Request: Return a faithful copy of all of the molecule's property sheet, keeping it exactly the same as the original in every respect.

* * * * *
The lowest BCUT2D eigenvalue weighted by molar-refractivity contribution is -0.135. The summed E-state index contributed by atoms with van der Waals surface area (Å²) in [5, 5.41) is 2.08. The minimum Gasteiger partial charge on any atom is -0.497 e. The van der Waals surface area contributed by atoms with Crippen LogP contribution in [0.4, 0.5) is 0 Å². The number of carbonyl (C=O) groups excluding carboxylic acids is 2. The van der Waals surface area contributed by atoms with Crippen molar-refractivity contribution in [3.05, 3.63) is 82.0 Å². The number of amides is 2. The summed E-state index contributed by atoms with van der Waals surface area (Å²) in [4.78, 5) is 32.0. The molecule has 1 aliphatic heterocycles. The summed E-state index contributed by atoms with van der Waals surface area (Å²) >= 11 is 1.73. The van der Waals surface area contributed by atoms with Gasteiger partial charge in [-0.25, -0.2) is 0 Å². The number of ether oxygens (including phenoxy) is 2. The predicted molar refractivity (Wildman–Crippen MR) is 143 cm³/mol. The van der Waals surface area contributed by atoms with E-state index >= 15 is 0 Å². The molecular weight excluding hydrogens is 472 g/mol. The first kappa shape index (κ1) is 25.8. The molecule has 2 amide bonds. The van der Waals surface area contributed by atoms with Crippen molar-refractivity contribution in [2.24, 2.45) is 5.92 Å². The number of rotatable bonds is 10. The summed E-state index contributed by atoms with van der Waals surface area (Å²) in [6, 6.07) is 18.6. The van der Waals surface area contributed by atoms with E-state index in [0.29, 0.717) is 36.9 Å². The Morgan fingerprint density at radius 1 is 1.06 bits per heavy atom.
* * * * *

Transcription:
The lowest BCUT2D eigenvalue weighted by molar-refractivity contribution is -0.135. The summed E-state index contributed by atoms with van der Waals surface area (Å²) in [5, 5.41) is 2.08. The minimum Gasteiger partial charge on any atom is -0.497 e. The van der Waals surface area contributed by atoms with Crippen LogP contribution in [0.4, 0.5) is 0 Å². The number of carbonyl (C=O) groups excluding carboxylic acids is 2. The van der Waals surface area contributed by atoms with Crippen molar-refractivity contribution in [3.05, 3.63) is 82.0 Å². The number of amides is 2. The summed E-state index contributed by atoms with van der Waals surface area (Å²) in [4.78, 5) is 32.0. The molecule has 1 aliphatic heterocycles. The summed E-state index contributed by atoms with van der Waals surface area (Å²) >= 11 is 1.73. The van der Waals surface area contributed by atoms with Gasteiger partial charge in [-0.25, -0.2) is 0 Å². The number of ether oxygens (including phenoxy) is 2. The predicted molar refractivity (Wildman–Crippen MR) is 143 cm³/mol. The van der Waals surface area contributed by atoms with E-state index >= 15 is 0 Å². The molecular weight excluding hydrogens is 472 g/mol. The first kappa shape index (κ1) is 25.8. The molecule has 2 amide bonds. The van der Waals surface area contributed by atoms with Crippen molar-refractivity contribution in [2.24, 2.45) is 5.92 Å². The number of rotatable bonds is 10. The summed E-state index contributed by atoms with van der Waals surface area (Å²) in [6, 6.07) is 18.6. The van der Waals surface area contributed by atoms with E-state index in [0.29, 0.717) is 36.9 Å². The Morgan fingerprint density at radius 1 is 1.06 bits per heavy atom.